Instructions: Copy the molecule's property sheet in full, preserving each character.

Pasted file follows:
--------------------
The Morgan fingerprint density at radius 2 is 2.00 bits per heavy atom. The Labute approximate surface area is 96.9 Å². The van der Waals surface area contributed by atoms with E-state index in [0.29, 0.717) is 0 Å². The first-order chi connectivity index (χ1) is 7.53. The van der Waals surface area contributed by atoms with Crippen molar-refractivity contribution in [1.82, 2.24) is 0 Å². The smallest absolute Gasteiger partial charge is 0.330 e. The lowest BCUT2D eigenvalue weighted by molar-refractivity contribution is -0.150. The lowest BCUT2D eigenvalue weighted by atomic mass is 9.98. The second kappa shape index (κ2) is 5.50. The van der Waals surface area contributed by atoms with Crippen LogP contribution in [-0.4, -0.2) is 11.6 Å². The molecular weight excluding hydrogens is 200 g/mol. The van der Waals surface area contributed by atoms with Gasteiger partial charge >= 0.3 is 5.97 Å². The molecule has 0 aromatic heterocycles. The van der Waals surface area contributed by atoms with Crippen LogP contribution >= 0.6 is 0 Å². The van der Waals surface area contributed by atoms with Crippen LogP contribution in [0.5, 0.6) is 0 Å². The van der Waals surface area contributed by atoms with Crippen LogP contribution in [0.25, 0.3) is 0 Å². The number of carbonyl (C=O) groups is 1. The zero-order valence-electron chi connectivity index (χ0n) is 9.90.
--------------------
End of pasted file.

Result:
The Morgan fingerprint density at radius 2 is 2.00 bits per heavy atom. The Labute approximate surface area is 96.9 Å². The van der Waals surface area contributed by atoms with E-state index in [0.29, 0.717) is 0 Å². The first-order chi connectivity index (χ1) is 7.53. The van der Waals surface area contributed by atoms with Crippen molar-refractivity contribution in [1.82, 2.24) is 0 Å². The smallest absolute Gasteiger partial charge is 0.330 e. The lowest BCUT2D eigenvalue weighted by molar-refractivity contribution is -0.150. The lowest BCUT2D eigenvalue weighted by atomic mass is 9.98. The second kappa shape index (κ2) is 5.50. The van der Waals surface area contributed by atoms with Crippen LogP contribution in [-0.4, -0.2) is 11.6 Å². The molecular weight excluding hydrogens is 200 g/mol. The van der Waals surface area contributed by atoms with Gasteiger partial charge >= 0.3 is 5.97 Å². The molecule has 0 aromatic heterocycles. The van der Waals surface area contributed by atoms with Crippen LogP contribution >= 0.6 is 0 Å². The van der Waals surface area contributed by atoms with Crippen LogP contribution in [0.5, 0.6) is 0 Å². The van der Waals surface area contributed by atoms with Crippen LogP contribution in [0.25, 0.3) is 0 Å². The number of carbonyl (C=O) groups is 1. The zero-order valence-electron chi connectivity index (χ0n) is 9.90.